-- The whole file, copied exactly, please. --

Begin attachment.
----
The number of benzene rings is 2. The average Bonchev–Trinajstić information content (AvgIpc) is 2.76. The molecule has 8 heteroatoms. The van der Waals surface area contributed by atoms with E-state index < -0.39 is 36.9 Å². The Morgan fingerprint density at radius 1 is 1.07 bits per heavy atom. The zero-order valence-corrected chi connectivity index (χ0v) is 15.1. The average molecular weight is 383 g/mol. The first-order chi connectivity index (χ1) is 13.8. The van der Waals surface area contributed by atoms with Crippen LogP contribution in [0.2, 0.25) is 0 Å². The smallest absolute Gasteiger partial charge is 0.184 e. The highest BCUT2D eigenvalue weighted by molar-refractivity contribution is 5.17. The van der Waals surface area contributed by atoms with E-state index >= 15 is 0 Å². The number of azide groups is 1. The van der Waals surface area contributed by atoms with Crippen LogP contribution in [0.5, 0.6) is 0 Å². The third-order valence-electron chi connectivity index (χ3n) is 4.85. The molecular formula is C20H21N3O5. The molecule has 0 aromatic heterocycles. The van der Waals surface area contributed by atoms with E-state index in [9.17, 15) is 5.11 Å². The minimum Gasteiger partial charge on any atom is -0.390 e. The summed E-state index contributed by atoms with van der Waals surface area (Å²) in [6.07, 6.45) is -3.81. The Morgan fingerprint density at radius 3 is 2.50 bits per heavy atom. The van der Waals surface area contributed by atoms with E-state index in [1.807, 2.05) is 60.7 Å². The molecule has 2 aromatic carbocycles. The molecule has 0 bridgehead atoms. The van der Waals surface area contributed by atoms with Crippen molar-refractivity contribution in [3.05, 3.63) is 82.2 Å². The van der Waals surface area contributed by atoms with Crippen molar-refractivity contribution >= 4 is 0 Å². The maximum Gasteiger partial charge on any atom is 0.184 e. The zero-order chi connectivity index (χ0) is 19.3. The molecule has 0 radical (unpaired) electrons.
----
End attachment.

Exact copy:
The number of benzene rings is 2. The average Bonchev–Trinajstić information content (AvgIpc) is 2.76. The molecule has 8 heteroatoms. The van der Waals surface area contributed by atoms with E-state index < -0.39 is 36.9 Å². The Morgan fingerprint density at radius 1 is 1.07 bits per heavy atom. The zero-order valence-corrected chi connectivity index (χ0v) is 15.1. The average molecular weight is 383 g/mol. The first-order chi connectivity index (χ1) is 13.8. The van der Waals surface area contributed by atoms with Crippen LogP contribution in [0.2, 0.25) is 0 Å². The smallest absolute Gasteiger partial charge is 0.184 e. The highest BCUT2D eigenvalue weighted by molar-refractivity contribution is 5.17. The van der Waals surface area contributed by atoms with E-state index >= 15 is 0 Å². The number of azide groups is 1. The van der Waals surface area contributed by atoms with Crippen LogP contribution in [0.5, 0.6) is 0 Å². The third-order valence-electron chi connectivity index (χ3n) is 4.85. The molecular formula is C20H21N3O5. The molecule has 0 aromatic heterocycles. The van der Waals surface area contributed by atoms with E-state index in [9.17, 15) is 5.11 Å². The minimum Gasteiger partial charge on any atom is -0.390 e. The summed E-state index contributed by atoms with van der Waals surface area (Å²) in [6.07, 6.45) is -3.81. The Morgan fingerprint density at radius 3 is 2.50 bits per heavy atom. The van der Waals surface area contributed by atoms with E-state index in [1.807, 2.05) is 60.7 Å². The molecule has 2 aromatic carbocycles. The molecule has 0 bridgehead atoms. The van der Waals surface area contributed by atoms with Crippen molar-refractivity contribution in [3.05, 3.63) is 82.2 Å². The van der Waals surface area contributed by atoms with Crippen molar-refractivity contribution >= 4 is 0 Å². The maximum Gasteiger partial charge on any atom is 0.184 e. The zero-order chi connectivity index (χ0) is 19.3. The molecule has 0 radical (unpaired) electrons.